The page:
Southern Rock’s Favorite Band Celebrates 40 Years

Wednesday, May 30, 2012 10:35

An Interview with Doug Gray of the Marshall Tucker Band

By Casey Pukl

The Marshall Tucker Band is one of the longest lasting and most successful classic rock/country bands. With hits like “Can’t You See”, “Fire On The Mountain”, and my personal favorite, “Heard It in a Love Song”, these guys have truly been a staple of southern rock. Suffering the loss of band member Tommy Caldwell back in 1980, the group hasn’t always had it easy, but Doug Gray has been committed to keeping it alive. He even went so far as to turn down a solo record deal he was offered to keep the group going.

Most recently, the group has released The Marshall Tucker Band: Greatest Hits, and Gray has also released a solo CD he recorded back in 1981 shortly after Caldwell passed away called Soul of the South. I had the chance to catch up with Gray yesterday as the group pulled into Arizona. I got the scoop on their latest CD, how social media has brought in a younger audience, and just why he thinks the group has remained successful for four decades.

CP: How are you?

DG: Oh, I’m doing fine! I’m out in Arizona, and it’s really hot out here!

CP: Well don’t melt (laughs)!

DG: (Laughs) I’ll try not to!

CP: I’m really looking forward to your show! “Heard It in a Love Song” is one of my favorite songs of all time. My dad used to sing it to me when it would come on, and I just love it. You’re going to have to play it for me!

DG: Well thank you, and we can certainly do that for you. My two girls still want me to sing it, but they just want me to do it out on the road so I can send money home (laughs). They support me greatly. One of them is 30 years old now, and the other one is 20 and in college now. They love the band, one of ‘em just went to House of Blues with me, and she ended up hanging out, doing some good stuff. She sings pretty good. And then my oldest one made me a grandpa, so that’s pretty cool!

But we’re still on the road! We’re in Tucson, Arizona right now, and it’s about 98 degrees. It’s supposed to be 110, and luckily we’re pulling into the theater we’ll be playing in tonight! It’s good!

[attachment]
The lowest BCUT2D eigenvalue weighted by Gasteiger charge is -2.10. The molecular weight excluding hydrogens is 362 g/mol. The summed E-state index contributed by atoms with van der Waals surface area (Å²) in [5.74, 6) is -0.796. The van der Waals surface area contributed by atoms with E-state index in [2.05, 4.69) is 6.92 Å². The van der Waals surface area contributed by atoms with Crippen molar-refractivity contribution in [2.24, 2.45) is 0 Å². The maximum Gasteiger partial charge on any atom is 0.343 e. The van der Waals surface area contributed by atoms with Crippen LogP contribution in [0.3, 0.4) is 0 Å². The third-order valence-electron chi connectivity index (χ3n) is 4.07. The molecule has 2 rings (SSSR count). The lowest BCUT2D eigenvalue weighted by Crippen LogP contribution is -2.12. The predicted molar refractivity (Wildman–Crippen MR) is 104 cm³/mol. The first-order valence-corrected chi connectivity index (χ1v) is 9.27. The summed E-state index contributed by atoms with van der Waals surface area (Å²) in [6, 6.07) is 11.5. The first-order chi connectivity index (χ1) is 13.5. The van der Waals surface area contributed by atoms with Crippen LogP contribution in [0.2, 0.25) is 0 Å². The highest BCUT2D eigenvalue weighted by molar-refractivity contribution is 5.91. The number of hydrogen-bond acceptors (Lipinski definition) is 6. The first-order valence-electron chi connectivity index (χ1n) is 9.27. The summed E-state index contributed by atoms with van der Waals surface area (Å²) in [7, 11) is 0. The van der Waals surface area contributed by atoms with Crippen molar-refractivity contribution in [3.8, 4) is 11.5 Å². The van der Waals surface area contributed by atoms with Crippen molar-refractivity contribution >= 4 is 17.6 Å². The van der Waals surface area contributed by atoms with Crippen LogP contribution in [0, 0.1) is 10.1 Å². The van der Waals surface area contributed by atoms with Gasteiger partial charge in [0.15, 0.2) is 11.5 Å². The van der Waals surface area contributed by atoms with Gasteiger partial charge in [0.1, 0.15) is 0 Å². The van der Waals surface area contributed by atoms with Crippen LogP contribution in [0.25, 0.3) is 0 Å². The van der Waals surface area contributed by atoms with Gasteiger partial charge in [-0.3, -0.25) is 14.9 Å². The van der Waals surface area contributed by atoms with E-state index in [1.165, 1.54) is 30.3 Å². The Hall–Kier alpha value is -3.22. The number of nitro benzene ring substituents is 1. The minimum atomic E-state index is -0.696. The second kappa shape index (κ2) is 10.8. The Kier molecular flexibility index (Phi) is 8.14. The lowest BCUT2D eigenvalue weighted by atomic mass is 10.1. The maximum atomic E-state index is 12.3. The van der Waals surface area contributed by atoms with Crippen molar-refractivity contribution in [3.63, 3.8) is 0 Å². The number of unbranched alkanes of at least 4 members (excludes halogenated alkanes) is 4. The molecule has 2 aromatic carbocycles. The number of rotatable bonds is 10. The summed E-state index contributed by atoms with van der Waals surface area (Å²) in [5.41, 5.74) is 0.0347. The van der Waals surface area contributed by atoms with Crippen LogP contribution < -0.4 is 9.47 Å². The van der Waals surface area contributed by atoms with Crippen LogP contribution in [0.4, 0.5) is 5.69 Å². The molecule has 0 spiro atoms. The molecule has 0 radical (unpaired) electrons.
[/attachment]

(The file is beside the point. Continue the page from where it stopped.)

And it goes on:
I had a great time at Anthology last time! People were overly responsive to what we were doing, and that made it even better!

CP: That’s always a good thing!

DG: Yeah! That’s what keeps the Marshall Tucker Band on the road for 140 shows a year.

CP: It’s unbelievable that after 40 years, you guys are still playing that many shows every year. Did you ever imagine things turning out this way, or have you just really taken it one step at a time?

DG: Absolutely. We never imagined this. Nobody knew. I mean, how could you possibly know? It was lucky!

CP: I know you just put out two records recently. Has that been what you’ve been focusing the majority of your efforts on?

DG: We promote 24/7. The times have changed. Unless you’re a top 5 or top 10 act, it’s not the same. It’s all approached differently now. You’re not going to get the airplay. Sirius and those channels have given us. The classic rock stations still play us, and that’s really good. The country stations play us on occasion, so I think that helps a lot. It keeps us in people’s minds.

We go out and play festivals for 15,000 people, and everything is great and works really well together. Then we go play a place that holds 150-200 people, and it’s the same vibe on stage. People like that. I think sometimes people get up on stage and act like they deserve the audience, and that’s just not the way it is. I think that’s why we’ve been around so long. We never take for granted that a record is going to sell. We never did in the beginning, and even for our first record. Then we got recognized, and we got gold records and platinum records and stuff like that. We had no idea that would happen. But we remember that what those things are, they represent individual people who bought those records!

Most of these people have real jobs with real families, they drive real trucks, and they’re working, raising their families. All of those things cost money— a lot of money! A lot of times, they don’t get a chance to come out. So every so often, we play a big hall or state fair or county fair, and people will come up to us and say, “Man, I knew this was going to be great! This was great!”